On 30 April 1945, Lee Miller arrived at the Dachau death camp, drawn in by the stink. Her photographs bear witness to the horror of mass murder, demonic rape and mutilation. Miller’s pictures relay the humanity in what Primo Levi called “the demolition of a man”.
Miller and David Scherman then journeyed to 16 Prinzregentenplatz. This is where Hitler had lived since the late 1920s. They washed in his bathtub, photographing each other. They had not washed for days. It feels a little trite to note the link between the mud from Dachau they washed from their bodies and the humdrum bathroom where the leader of dissatisfied legions also bathed. But there it is. A link in filth.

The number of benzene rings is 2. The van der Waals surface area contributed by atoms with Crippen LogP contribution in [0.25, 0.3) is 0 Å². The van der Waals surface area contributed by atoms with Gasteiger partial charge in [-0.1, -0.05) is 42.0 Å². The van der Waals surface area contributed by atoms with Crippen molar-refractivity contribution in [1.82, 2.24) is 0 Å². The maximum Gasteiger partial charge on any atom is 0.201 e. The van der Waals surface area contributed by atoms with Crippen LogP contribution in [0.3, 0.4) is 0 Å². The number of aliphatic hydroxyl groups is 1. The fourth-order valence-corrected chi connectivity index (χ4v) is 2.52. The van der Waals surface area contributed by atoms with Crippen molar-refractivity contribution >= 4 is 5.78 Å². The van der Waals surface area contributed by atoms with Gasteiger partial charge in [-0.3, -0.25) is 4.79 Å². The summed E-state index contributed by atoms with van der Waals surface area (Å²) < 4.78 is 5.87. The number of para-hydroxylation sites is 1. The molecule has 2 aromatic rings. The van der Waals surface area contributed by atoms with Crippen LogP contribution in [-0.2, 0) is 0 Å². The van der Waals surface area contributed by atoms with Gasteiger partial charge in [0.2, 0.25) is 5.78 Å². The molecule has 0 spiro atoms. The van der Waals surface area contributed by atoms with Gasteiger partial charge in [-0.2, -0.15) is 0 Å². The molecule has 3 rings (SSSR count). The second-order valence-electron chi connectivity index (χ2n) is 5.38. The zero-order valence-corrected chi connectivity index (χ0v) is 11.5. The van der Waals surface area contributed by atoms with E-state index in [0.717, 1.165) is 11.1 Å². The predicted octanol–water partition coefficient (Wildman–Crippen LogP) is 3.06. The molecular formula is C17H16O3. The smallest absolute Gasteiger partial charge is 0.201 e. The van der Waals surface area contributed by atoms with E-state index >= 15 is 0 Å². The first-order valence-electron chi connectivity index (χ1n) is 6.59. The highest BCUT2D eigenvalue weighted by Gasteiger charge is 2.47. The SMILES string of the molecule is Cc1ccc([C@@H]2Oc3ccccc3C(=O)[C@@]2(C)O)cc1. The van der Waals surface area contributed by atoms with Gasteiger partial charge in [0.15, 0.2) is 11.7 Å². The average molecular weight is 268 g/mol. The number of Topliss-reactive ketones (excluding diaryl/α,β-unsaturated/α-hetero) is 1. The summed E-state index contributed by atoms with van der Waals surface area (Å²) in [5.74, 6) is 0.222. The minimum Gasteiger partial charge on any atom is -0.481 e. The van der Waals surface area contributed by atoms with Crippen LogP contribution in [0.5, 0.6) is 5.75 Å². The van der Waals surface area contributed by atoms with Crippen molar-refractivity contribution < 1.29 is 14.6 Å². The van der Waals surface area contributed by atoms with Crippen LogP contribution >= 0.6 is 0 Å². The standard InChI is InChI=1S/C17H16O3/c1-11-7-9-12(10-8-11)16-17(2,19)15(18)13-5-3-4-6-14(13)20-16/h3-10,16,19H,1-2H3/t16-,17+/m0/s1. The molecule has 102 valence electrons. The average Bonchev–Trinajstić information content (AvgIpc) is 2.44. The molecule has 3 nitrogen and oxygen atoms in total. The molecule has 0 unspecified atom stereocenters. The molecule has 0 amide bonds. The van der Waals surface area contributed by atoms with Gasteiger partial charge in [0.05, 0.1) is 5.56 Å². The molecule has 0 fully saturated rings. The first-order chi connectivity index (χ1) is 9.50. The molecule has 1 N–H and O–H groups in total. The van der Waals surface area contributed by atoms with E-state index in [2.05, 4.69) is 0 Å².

This woman was being interrogated before being publicly shamed as a collaborator. For Miller, hair was important. At the Imperial War Museum, this picture can be seen alongside a photograph of a female member of the FFI (Forces françaises de l’intérieur) who sports an extremely elaborate hairstyle. For the resistance, such styles sent a message of defiance: those who wore them were wasting their occupiers’ resources.